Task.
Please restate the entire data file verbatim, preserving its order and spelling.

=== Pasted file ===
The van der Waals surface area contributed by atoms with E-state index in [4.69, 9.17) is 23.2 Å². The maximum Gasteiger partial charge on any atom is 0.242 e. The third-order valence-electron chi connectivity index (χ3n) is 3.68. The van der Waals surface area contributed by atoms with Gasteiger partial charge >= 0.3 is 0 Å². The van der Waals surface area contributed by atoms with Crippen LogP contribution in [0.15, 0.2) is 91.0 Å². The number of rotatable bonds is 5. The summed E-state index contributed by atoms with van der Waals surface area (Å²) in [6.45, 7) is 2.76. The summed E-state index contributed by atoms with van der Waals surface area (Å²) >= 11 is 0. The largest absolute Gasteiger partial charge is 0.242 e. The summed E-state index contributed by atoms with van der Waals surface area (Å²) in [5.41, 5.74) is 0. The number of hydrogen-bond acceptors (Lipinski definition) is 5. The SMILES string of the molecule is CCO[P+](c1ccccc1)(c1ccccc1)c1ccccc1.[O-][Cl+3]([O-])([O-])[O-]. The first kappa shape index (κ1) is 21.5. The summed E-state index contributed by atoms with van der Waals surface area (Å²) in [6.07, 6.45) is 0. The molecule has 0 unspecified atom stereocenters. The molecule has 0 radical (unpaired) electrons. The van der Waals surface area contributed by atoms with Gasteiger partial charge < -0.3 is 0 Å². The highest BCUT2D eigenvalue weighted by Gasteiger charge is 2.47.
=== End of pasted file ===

The van der Waals surface area contributed by atoms with E-state index in [4.69, 9.17) is 23.2 Å². The maximum Gasteiger partial charge on any atom is 0.242 e. The third-order valence-electron chi connectivity index (χ3n) is 3.68. The van der Waals surface area contributed by atoms with Gasteiger partial charge >= 0.3 is 0 Å². The van der Waals surface area contributed by atoms with Crippen LogP contribution in [0.15, 0.2) is 91.0 Å². The number of rotatable bonds is 5. The summed E-state index contributed by atoms with van der Waals surface area (Å²) in [6.45, 7) is 2.76. The summed E-state index contributed by atoms with van der Waals surface area (Å²) >= 11 is 0. The largest absolute Gasteiger partial charge is 0.242 e. The summed E-state index contributed by atoms with van der Waals surface area (Å²) in [5.41, 5.74) is 0. The number of hydrogen-bond acceptors (Lipinski definition) is 5. The SMILES string of the molecule is CCO[P+](c1ccccc1)(c1ccccc1)c1ccccc1.[O-][Cl+3]([O-])([O-])[O-]. The first kappa shape index (κ1) is 21.5. The summed E-state index contributed by atoms with van der Waals surface area (Å²) in [6.07, 6.45) is 0. The molecule has 0 unspecified atom stereocenters. The molecule has 0 radical (unpaired) electrons. The van der Waals surface area contributed by atoms with Gasteiger partial charge < -0.3 is 0 Å². The highest BCUT2D eigenvalue weighted by Gasteiger charge is 2.47.